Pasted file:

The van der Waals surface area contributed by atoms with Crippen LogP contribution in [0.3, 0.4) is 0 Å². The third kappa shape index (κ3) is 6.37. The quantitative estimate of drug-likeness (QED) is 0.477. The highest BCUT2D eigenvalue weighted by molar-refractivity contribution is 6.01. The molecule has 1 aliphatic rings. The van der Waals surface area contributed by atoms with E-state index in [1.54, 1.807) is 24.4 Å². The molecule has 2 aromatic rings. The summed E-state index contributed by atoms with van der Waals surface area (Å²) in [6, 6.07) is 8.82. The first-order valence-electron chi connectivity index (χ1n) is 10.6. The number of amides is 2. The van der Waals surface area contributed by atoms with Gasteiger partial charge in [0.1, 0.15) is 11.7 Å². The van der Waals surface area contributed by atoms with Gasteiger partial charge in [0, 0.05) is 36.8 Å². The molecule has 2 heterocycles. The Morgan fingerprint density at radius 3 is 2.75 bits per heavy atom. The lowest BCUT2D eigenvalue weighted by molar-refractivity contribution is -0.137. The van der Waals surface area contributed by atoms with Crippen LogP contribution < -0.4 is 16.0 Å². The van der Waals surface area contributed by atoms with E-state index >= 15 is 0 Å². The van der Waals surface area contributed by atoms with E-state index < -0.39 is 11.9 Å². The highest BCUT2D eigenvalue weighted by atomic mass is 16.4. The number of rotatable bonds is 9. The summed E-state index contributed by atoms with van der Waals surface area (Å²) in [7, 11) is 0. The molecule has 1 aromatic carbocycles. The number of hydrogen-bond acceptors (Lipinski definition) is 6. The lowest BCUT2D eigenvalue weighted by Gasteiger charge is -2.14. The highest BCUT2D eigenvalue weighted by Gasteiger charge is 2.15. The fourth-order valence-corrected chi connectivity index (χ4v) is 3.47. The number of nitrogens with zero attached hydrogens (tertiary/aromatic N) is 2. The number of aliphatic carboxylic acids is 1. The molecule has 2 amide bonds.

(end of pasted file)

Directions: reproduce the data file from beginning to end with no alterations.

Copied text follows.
The van der Waals surface area contributed by atoms with Crippen LogP contribution in [0.3, 0.4) is 0 Å². The third kappa shape index (κ3) is 6.37. The quantitative estimate of drug-likeness (QED) is 0.477. The highest BCUT2D eigenvalue weighted by molar-refractivity contribution is 6.01. The molecule has 1 aliphatic rings. The van der Waals surface area contributed by atoms with E-state index in [1.54, 1.807) is 24.4 Å². The molecule has 2 aromatic rings. The summed E-state index contributed by atoms with van der Waals surface area (Å²) in [6, 6.07) is 8.82. The first-order valence-electron chi connectivity index (χ1n) is 10.6. The number of amides is 2. The van der Waals surface area contributed by atoms with Gasteiger partial charge in [0.1, 0.15) is 11.7 Å². The van der Waals surface area contributed by atoms with Gasteiger partial charge in [0, 0.05) is 36.8 Å². The molecule has 2 heterocycles. The Morgan fingerprint density at radius 3 is 2.75 bits per heavy atom. The lowest BCUT2D eigenvalue weighted by molar-refractivity contribution is -0.137. The van der Waals surface area contributed by atoms with Crippen LogP contribution < -0.4 is 16.0 Å². The van der Waals surface area contributed by atoms with E-state index >= 15 is 0 Å². The van der Waals surface area contributed by atoms with E-state index < -0.39 is 11.9 Å². The highest BCUT2D eigenvalue weighted by atomic mass is 16.4. The number of rotatable bonds is 9. The summed E-state index contributed by atoms with van der Waals surface area (Å²) in [7, 11) is 0. The molecule has 1 aromatic carbocycles. The number of hydrogen-bond acceptors (Lipinski definition) is 6. The lowest BCUT2D eigenvalue weighted by Gasteiger charge is -2.14. The highest BCUT2D eigenvalue weighted by Gasteiger charge is 2.15. The fourth-order valence-corrected chi connectivity index (χ4v) is 3.47. The number of nitrogens with zero attached hydrogens (tertiary/aromatic N) is 2. The number of aliphatic carboxylic acids is 1. The molecule has 2 amide bonds.